A Styrofoam ice box has a total area of 0 .950  m 2 and walls with an average thickness of 2.50 cm. The box contains ice, water, and canned beverages at 0ºC . The inside of the box is kept cold by melting ice. How much ice melts in one day if the ice box is kept in the trunk of a car at 35 . 0ºC size 12{"35" "." "0°C"} {} ?

Strategy

This question involves both heat for a phase change (melting of ice) and the transfer of heat by conduction. To find the amount of ice melted, we must find the net heat transferred. This value can be obtained by calculating the rate of heat transfer by conduction and multiplying by time.

Solution

  1. Identify the knowns.
    A = 0 . 950  m 2 d = 2 . 50  cm = 0 .0250 m; T 1 = C; T 2 = 35 . C, t = 1 day = 24 hours = 86,400 s.
  2. Identify the unknowns. We need to solve for the mass of the ice, m size 12{m} {} . We will also need to solve for the net heat transferred to melt the ice, Q size 12{Q} {} .
  3. Determine which equations to use. The rate of heat transfer by conduction is given by
    Q t = kA ( T 2 T 1 ) d . size 12{ { {Q} over {t} } = { { ital "kA" \( T rSub { size 8{2} } - T rSub { size 8{1} } \) } over {d} } } {}
  4. The heat is used to melt the ice: Q = mL f . size 12{Q= ital "mL" rSub { size 8{f} } } {}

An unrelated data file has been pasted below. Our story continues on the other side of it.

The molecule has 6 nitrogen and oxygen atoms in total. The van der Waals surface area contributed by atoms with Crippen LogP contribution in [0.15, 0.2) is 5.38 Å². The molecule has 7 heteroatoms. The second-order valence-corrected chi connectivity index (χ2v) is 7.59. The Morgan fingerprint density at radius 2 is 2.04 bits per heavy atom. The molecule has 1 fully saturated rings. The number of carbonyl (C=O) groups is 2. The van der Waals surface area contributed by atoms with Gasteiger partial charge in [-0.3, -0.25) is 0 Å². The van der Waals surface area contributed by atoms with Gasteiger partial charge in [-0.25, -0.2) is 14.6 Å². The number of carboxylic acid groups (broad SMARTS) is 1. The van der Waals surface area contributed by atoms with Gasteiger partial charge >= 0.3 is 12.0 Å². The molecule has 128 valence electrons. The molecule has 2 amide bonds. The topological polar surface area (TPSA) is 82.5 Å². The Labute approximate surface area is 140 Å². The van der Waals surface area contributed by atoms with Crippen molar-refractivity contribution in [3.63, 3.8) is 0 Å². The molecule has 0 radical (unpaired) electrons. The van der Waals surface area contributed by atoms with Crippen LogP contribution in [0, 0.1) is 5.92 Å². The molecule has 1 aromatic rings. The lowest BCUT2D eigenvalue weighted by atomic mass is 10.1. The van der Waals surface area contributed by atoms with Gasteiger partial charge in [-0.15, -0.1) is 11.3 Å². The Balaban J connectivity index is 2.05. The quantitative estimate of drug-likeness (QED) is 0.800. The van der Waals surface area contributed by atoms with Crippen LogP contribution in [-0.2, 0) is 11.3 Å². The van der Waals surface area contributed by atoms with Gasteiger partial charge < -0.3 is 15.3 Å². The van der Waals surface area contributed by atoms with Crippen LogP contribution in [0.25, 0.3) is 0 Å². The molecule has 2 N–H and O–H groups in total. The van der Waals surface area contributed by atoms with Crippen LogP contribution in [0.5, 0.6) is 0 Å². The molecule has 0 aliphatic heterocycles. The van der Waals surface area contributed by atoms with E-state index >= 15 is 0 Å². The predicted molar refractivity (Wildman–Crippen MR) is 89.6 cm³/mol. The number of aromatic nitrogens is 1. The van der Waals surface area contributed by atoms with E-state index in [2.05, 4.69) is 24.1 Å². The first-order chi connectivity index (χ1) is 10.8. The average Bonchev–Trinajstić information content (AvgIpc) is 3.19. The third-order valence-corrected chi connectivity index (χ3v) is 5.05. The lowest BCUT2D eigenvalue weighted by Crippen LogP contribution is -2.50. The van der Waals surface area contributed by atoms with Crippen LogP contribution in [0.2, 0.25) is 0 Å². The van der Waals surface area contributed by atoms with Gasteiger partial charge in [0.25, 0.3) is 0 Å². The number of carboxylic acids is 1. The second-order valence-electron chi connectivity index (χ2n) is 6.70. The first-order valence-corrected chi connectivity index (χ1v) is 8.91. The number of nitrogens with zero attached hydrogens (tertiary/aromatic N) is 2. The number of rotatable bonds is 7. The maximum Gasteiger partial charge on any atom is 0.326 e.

5. Insert the known values:
    Q t = 0.010 J/s m ⋅º C 0.950  m 2 35. C C 0.0250 m = 13.3 J/s.
  6. Multiply the rate of heat transfer by the time ( 1  day = 86,400  s size 12{1`"day=86,400"`s} {} ):
    Q = Q / t t = 13 . 3  J/s 86 , 400  s = 1 . 15 × 10 6  J. size 12{Q= left ( {Q} slash {t} right )t= left ("13" "." 3`"J/s" right ) left ("86","400"`s right )=1 "." "15" times "10" rSup { size 8{6} } `J} {}
  7. Set this equal to the heat transferred to melt the ice: Q = mL f size 12{Q= ital "mL" rSub { size 8{f} } } {} . Solve for the mass m size 12{m} {} :
    m = Q L f = 1 . 15 × 10 6  J 334  × 10 3  J/kg = 3 . 44 kg. size 12{m= { {Q} over {L rSub { size 8{f} } } } = { {1 "." "15" times "10" rSup { size 8{6} } `J} over {"334" times "10" rSup { size 8{3} } `"J/kg"} } =3 "." "44"`"kg"} {}

Discussion

The result of 3.44 kg, or about 7.6 lbs, seems about right, based on experience. You might expect to use about a 4 kg (7–10 lb) bag of ice per day. A little extra ice is required if you add any warm food or beverages.